Good morning! I hope you had a lovely weekend. As I promised on Friday, I didn’t do much other than catch up on the best show that has ever been on television (Grey’s Anatomy) and finish some work I put off during the week, so I don’t have any photos to share today. Instead, below is a guest post I recently wrote for Girls Actually. I felt old and creepy almost as soon as I started working on it (the audience for that site is a bit younger than mine), but watching ten episodes of Grey’s took precedence over coming up with a new idea. So, without further ado…
Career Lessons I Learned in My First Job Out of College
I followed the same path as many of my Economics classmates after college: moved to a new city and began working in the finance department at a large company. I didn’t really know what to expect and went in with the idea that if I worked hard, things would probably turn out okay. This strategy worked for the most part, but I could have saved myself some stress by learning certain lessons earlier (or, I’ve realized, listening to my mom when she imparted her wisdom the first time). Here are five important ones I’ve taken from my first job – some of which came easily, some of which I learned the hard way.
1. Be Patient
At first, I had difficulty adjusting to the fact that I couldn’t get ahead completely on my own timeline in the real world. In college, I could spend as much time as I wanted doing extra practice problems or editing papers in the library. But at work I had to learn as I went along – coworkers didn’t have time to sit down and spend hours walking through various procedures that made more sense in the context of a real situation anyway. Basically, sometimes there’s no substitute for experience, and it may be several months (or more) before you can really attack your job.
2. Hard Work Brings New Opportunities
Doing your job to the best of your ability and developing cordial relationships with those around you will eventually pay off. People move away, new obstacles arise, and organizational structures change all the time, opening up room for others to step in and learn something new. Most managers recognize which employees are capable and diligent and will let them take on extra work, even if their daily tasks aren’t directly related.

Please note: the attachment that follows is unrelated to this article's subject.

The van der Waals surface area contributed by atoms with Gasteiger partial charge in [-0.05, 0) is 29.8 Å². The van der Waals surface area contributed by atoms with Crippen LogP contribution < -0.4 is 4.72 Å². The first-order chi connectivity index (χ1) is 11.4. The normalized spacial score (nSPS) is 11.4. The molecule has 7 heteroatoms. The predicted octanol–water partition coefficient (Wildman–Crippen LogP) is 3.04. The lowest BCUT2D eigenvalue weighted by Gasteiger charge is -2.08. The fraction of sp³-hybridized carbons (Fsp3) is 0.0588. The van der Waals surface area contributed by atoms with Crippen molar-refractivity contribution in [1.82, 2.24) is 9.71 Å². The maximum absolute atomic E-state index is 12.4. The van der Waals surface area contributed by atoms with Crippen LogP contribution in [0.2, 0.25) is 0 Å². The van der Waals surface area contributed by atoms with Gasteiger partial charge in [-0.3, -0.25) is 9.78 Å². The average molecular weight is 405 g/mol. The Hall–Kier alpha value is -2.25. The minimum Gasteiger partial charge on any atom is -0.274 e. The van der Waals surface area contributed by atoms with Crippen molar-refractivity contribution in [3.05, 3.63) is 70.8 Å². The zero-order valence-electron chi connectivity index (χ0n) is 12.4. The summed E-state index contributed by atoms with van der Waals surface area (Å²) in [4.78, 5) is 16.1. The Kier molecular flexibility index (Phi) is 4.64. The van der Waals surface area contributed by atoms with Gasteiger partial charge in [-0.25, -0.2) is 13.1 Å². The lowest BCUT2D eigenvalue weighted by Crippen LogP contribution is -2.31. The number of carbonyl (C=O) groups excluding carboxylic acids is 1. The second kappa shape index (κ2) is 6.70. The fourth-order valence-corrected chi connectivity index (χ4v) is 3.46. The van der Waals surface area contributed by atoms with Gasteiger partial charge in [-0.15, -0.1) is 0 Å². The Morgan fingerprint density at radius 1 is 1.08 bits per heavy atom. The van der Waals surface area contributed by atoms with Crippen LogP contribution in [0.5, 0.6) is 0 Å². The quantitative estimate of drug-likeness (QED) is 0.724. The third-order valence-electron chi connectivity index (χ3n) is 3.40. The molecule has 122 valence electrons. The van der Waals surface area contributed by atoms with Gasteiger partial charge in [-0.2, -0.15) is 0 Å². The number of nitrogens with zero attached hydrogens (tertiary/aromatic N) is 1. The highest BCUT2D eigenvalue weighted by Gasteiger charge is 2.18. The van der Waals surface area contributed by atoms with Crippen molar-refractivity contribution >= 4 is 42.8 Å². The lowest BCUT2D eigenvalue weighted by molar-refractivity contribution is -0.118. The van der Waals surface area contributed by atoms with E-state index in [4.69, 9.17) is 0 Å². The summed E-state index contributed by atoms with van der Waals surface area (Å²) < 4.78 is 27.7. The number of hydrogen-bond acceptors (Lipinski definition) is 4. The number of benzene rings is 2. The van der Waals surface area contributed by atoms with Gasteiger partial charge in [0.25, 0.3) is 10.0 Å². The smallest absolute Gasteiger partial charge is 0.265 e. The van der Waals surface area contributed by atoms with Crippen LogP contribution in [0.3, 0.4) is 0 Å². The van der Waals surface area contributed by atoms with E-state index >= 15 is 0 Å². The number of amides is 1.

3. If You Don’t Love It, You Won’t Get Ahead
I’m not against taking a job for financial reasons. We all have bills to pay, some more than others, and there’s nothing wrong with wanting to start saving early on. But in my experience, it’s extremely hard to go the extra mile and keep up with ambitious colleagues when you don’t find your work all that interesting or fulfilling. I cared about my company and team from the start at my current job, but having to spend the majority of my waking hours on projects that didn’t excite me in my initial role (I’ve since moved to a different area of the business) was not ideal. If you can make it work financially, I’d recommend following your passion every time.
4. Prioritize Your Health
Here’s a sad truth for ya. People talk about how much freedom you have when you start work, but it may not feel that way if you work a 9-to-5. I definitely spent more total hours attending class and studying in college than I do in the office today, but my time feels much less flexible now. In my first touchbase with HR about six months after I graduated, they asked me the biggest difference I noticed between college and work and I said, “I, like, have to come here every day” (surely made a great impression). Even if an afternoon turns out to be slow, I can’t just leave at 2 p.m – I have to be available and ready during normal business hours, which is fair.
So, to make my actual point, I’ve found that making time to work out, eat healthy, and get enough sleep helps me stay calm and focused throughout the workday, even during stressful or slightly boring stretches.
5. Be Nice to Everyone
I think this is particularly important as a young employee. You never know who’s listening or might hear about your behavior. I don’t mean that in a creepy they’re-watching-you way; the point is that you’re more likely to gain opportunities or favors from colleagues you’ve shown kindness in the past. Plus, choosing not to dwell on small injustices just makes life easier and better.